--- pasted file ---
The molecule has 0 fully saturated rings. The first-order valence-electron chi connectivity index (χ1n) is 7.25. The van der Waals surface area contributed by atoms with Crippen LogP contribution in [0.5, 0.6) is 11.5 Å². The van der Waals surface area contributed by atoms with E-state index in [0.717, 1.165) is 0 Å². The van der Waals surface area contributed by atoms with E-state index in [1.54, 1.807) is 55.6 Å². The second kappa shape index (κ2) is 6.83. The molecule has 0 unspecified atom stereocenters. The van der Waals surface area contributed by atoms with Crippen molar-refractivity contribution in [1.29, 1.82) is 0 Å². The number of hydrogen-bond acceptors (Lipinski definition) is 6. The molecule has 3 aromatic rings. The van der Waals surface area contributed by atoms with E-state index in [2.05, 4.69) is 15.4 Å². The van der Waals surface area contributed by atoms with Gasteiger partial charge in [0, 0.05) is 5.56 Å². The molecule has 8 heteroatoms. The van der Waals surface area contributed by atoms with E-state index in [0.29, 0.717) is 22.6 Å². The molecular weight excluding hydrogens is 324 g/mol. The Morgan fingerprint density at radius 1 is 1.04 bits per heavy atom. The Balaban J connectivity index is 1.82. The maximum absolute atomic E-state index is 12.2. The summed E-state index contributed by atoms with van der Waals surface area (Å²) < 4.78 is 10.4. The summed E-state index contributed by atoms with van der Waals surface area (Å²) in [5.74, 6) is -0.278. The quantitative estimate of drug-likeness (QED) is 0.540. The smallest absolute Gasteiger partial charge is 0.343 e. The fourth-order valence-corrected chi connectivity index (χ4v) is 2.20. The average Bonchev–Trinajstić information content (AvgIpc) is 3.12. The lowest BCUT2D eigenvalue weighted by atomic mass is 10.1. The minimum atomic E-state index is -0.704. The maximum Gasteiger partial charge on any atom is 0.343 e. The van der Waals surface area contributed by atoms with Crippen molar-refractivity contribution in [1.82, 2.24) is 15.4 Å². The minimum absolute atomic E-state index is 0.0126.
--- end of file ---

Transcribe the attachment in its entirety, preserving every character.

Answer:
The molecule has 0 fully saturated rings. The first-order valence-electron chi connectivity index (χ1n) is 7.25. The van der Waals surface area contributed by atoms with Crippen LogP contribution in [0.5, 0.6) is 11.5 Å². The van der Waals surface area contributed by atoms with E-state index in [0.717, 1.165) is 0 Å². The van der Waals surface area contributed by atoms with E-state index in [1.54, 1.807) is 55.6 Å². The second kappa shape index (κ2) is 6.83. The molecule has 0 unspecified atom stereocenters. The van der Waals surface area contributed by atoms with Crippen molar-refractivity contribution in [1.29, 1.82) is 0 Å². The number of hydrogen-bond acceptors (Lipinski definition) is 6. The molecule has 3 aromatic rings. The van der Waals surface area contributed by atoms with E-state index in [2.05, 4.69) is 15.4 Å². The van der Waals surface area contributed by atoms with Gasteiger partial charge in [0, 0.05) is 5.56 Å². The molecule has 8 heteroatoms. The van der Waals surface area contributed by atoms with E-state index in [0.29, 0.717) is 22.6 Å². The molecular weight excluding hydrogens is 324 g/mol. The Morgan fingerprint density at radius 1 is 1.04 bits per heavy atom. The Balaban J connectivity index is 1.82. The maximum absolute atomic E-state index is 12.2. The summed E-state index contributed by atoms with van der Waals surface area (Å²) < 4.78 is 10.4. The summed E-state index contributed by atoms with van der Waals surface area (Å²) in [5.74, 6) is -0.278. The quantitative estimate of drug-likeness (QED) is 0.540. The smallest absolute Gasteiger partial charge is 0.343 e. The fourth-order valence-corrected chi connectivity index (χ4v) is 2.20. The average Bonchev–Trinajstić information content (AvgIpc) is 3.12. The lowest BCUT2D eigenvalue weighted by atomic mass is 10.1. The minimum atomic E-state index is -0.704. The maximum Gasteiger partial charge on any atom is 0.343 e. The van der Waals surface area contributed by atoms with Crippen molar-refractivity contribution in [1.82, 2.24) is 15.4 Å². The minimum absolute atomic E-state index is 0.0126.